What about someone in between those two extremes? Here is someone who is trying to eat 'healthily' but not always succeeding. This person starts the day with 'heart-healthy' Cheerios with 2% fat milk and some toast with jam, but is hungry by mid-morning so succumbs to a muffin with a Latte coffee. H/she also eats a chicken and salad sandwich for lunch - but not necessarily home-made - and an apple. Hungry in the afternoon, a diet brownie is eaten. Dinner is chicken in a cheese sauce with macaroni (white not wholewheat) and a green and tomato salad with a commercial dressing, followed by some tinned fruit and light ice-cream.

    This diet is 2176 kcal and still within dietary guidelines: 30% fat (75g) and 55% carbohydrate (302g) and about the same amount of protein (80g) or 15% by energy as in the low-fat diet. Once again, polyunsaturated fat is high - 10% , equal to the proportion of monounsaturated fat, and thanks to all the innovative processed foods eaten, saturated fat consumption is well within the dietary recommendation target at only 8%.

    So this is the American paradox. Thanks to the processed foods now available, saturated fat consumption has been reduced towards target. Even the least health conscious can now eat pizzas, snack foods and chocolate bars and be approaching the holy grail of 10% of calories! The public have long been doing their bit to get their carbohydrate consumption up to above 50% - that part is easy since carbohydrates are really quite addictive. So why are there still health problems, why is there still overweight and obesity? That is the American paradox.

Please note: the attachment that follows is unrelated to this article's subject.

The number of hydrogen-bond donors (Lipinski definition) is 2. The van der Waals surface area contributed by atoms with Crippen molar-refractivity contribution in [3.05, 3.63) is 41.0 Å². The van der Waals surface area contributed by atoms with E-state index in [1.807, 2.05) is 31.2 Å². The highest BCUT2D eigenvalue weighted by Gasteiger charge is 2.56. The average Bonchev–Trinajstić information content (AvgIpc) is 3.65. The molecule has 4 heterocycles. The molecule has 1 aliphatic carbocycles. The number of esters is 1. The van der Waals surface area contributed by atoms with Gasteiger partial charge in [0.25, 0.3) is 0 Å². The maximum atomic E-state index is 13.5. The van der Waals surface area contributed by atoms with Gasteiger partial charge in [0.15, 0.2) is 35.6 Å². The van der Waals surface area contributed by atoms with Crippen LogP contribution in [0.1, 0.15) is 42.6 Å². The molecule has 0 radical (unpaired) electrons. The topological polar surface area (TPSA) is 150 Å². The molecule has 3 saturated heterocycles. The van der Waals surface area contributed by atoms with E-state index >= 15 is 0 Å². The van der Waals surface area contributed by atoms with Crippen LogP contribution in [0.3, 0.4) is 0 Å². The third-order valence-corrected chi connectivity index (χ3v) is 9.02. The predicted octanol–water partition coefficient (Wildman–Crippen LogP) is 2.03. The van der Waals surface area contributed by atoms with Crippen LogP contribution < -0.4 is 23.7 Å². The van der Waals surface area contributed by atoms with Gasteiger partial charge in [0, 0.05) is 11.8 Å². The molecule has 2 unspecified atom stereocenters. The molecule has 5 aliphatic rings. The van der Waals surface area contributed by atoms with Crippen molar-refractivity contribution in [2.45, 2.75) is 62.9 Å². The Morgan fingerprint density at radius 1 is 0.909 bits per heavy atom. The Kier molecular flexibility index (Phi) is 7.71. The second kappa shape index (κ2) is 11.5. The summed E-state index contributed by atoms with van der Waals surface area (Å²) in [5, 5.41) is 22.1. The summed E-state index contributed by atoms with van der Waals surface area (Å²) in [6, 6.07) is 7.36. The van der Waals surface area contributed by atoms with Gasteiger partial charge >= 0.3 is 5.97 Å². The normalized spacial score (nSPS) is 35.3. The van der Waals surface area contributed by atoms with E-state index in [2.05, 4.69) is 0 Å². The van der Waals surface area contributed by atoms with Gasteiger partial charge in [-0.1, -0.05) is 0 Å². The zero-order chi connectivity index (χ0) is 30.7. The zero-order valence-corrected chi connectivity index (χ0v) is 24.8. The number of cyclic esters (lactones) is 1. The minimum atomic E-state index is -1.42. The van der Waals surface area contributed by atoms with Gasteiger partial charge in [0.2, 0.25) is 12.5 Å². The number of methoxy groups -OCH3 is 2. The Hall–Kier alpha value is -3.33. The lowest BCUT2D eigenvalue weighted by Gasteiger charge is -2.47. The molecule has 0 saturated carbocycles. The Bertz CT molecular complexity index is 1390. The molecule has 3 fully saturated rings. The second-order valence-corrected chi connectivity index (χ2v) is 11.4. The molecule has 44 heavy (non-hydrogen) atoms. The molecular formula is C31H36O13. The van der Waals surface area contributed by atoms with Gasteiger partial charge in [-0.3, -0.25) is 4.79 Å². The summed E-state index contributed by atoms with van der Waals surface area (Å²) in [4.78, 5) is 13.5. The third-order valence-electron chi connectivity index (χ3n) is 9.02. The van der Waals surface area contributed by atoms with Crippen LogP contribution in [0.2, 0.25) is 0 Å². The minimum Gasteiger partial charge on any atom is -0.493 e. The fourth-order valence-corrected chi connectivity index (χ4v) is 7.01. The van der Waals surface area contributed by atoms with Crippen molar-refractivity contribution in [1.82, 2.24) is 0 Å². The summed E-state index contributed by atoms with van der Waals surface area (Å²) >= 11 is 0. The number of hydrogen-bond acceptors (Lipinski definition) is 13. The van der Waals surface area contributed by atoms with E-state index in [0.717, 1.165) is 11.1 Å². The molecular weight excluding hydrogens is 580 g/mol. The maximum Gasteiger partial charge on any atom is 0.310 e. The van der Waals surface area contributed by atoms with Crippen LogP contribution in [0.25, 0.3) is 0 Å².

Friday, May 29, 2009

    The 1 Really Important Thing We Didn't Tell You About Losing Weight

    The most interesting part of 10 Things You Need to Know about Losing Weight was the segment which focussed on an overweight actor. This lady revealed that she had always been large and that she felt that she had a 'slow metabolic rate'. She also stated that she had given up worrying up about her weight or trying to diet and just concentrated on eating a healthy diet and being active. Clearly, neither was helping her to lose weight.